What One Can Say of Portland - 11/19/13

What can you say about Portland?  That it's the slacker middle sibling of San Francisco and Seattle?  That it didn't used to have about a million hipkidz handcrafting, baristaing, and lining up in front of food trucks?  That it's got deep roots in native culture, healing arts, and old Oregon rock?  That is hosts a hidden tribe of stunning writers, ready to come out of the woodwork at just the right birdcall?  Yes!  Yes!  Yes yes! This town is a hard nut to crack, poetry-wise.  Try looking up readings online, and finding anything but Powells, Powells, Powells.  Try showing up and asking around for them in person (which I've done a couple times and failed).  But once you've found them, once you crack that nut, you're in for a whole fruitcake of ardent wordsmithing, and I mean one that lasts.

Our contacts for the last couple years, dearly sought, have been Christopher Luna and Toni Partington of Printed Matter Vancouver (that's Vancouver, WA, just north of Portland, and not B.C.).  Printed Matter is a small press and reading series that they've been chugging along with for several years now, and for our Portland event this year, we participated in a small press double-whammy, with P.M. and gw4M each calling forth their Portland-area wordbirds.  This was the last big event of the tour, and was held at the Clinton Street Theater, an old movie theater who lent us a couple hours of stage time for free (yes, you read that right, so go see a movie there, y'all!).  A bit strange munching on popcorn to poetry, but a trend that should definitely start NOW.

Chris and Jane Ormerod waved hello, and Chris intro'd the three Printed Matters poets-at-hand.  Whereupon:

TONI PARTINGTON immediately becomes storms and crows in her empathic lyrics that sneak into your head like portents of rain.

"Imagine me cawing at the neighbors, shiny black wings extended under afternoon sun."

Haw!  Haw!

JENNY PAUER launched us into the absolutely personal through a passionate diatribe on the state of public educationand her mom's mental health tribulations, leaving her

"like some human equivalent of a capillary wave"

Don't that zing the nerves.

CHRISTOPHER LUNA wrung us with personal and artistic dilemmas and transformations, tackled with lightness and a touch of wonder, even when he says,

"Don't you get the feeling that the teddy bear is about to explode?"

Yes, Christopher, I do.

Jane then threw us great weather bunnies up on the stage:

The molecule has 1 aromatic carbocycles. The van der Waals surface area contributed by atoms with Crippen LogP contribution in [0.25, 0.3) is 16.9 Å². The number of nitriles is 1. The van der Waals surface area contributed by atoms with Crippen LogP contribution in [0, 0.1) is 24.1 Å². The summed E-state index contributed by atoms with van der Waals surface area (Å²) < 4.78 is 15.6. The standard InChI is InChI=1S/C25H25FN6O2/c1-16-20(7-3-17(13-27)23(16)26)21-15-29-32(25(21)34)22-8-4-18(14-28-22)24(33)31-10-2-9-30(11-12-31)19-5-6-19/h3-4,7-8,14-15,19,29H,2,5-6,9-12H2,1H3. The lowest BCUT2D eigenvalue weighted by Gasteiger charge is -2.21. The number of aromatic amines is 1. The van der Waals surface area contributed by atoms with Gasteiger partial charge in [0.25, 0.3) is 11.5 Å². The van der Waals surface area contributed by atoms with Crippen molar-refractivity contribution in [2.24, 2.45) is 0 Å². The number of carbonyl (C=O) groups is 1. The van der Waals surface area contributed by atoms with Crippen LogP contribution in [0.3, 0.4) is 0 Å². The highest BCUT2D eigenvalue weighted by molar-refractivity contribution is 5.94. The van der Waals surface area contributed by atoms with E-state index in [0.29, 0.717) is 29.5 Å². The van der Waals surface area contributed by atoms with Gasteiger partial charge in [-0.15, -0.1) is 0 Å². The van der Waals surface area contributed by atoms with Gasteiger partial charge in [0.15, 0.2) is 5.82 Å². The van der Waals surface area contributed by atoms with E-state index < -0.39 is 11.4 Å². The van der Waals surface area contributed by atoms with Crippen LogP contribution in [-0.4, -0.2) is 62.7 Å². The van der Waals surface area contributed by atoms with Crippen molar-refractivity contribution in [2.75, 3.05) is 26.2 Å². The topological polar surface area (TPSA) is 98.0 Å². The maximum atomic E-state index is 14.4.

I once again asked appropriate questions, and this time got a few responses. To be less enigmatic:

"Do we raze the heap in a sated rage, and pummel the earth again into a shape that we can use, or do we let the vines come in..."

How's that for a question?

GINA WILLIAMS – who booked this fabulous space, btw – ladled out a stream of astutely observed social foibles run through with wit and optimism, noting that

"the corn this year looks like anorexic palms"

and of the politicos who couldn't notice less, she dutifully suggests,

"Let the bastards eat fish balls."

I'm warming some up right now.

Personal fave DAN RAPHAEL slammed us with his acute identification of body & earth, noting that he

"can't remember how my head looked before it was clear cut"

and wondering,

"Why am I peeing gasoline?"

Every time I see him, Raphael is overflowing with witty witty witty passion passion passion –

"like a police car turned into a fruitcake we keep regifting"

(no notes on what that's about and I don't care) and Note to All: THIS MAN KNOWS HOW TO END A POEM:

"As soon as my head is through the pillow, I'm no longer contained."

'Nuff said.

Let us not forget BRAD GARBER, a pro Portland reader who's been gracing this town with joyous eccentric whimsical constructions for decades, and who can actually get away with a philosophical piece on the picking of the nose:

"you search for the essence and garbage of every breath"

astride a gorgeous ode on the birth of his daughter:

"When you were born I stole you and walked through light clutching you to my chest."

Did I say pro?

And at last, JANE ORMEROD got a moment to share, and runs us over with a raging bull:

"moon over, come let's drink, right and left and right again like animals and more"

She's got that right.

Festivities continued afterward with a big gang at Dot's Cafe across the street, who proffered marvelous food and drink to our unexpected crowd with culinary and tapwise aplomb.  Implied, I know, but the food was great (as in great weather).  Go there.

And also go, if you're in Seattle, tomorrow, Wednesday, November 20,to the Breadline Series at Vermillion Theater, to catch the final installment of great weather West 2013, where Jane will cant, Mary Mackey will astound, and I will fling mud everywhere.  Seeya there!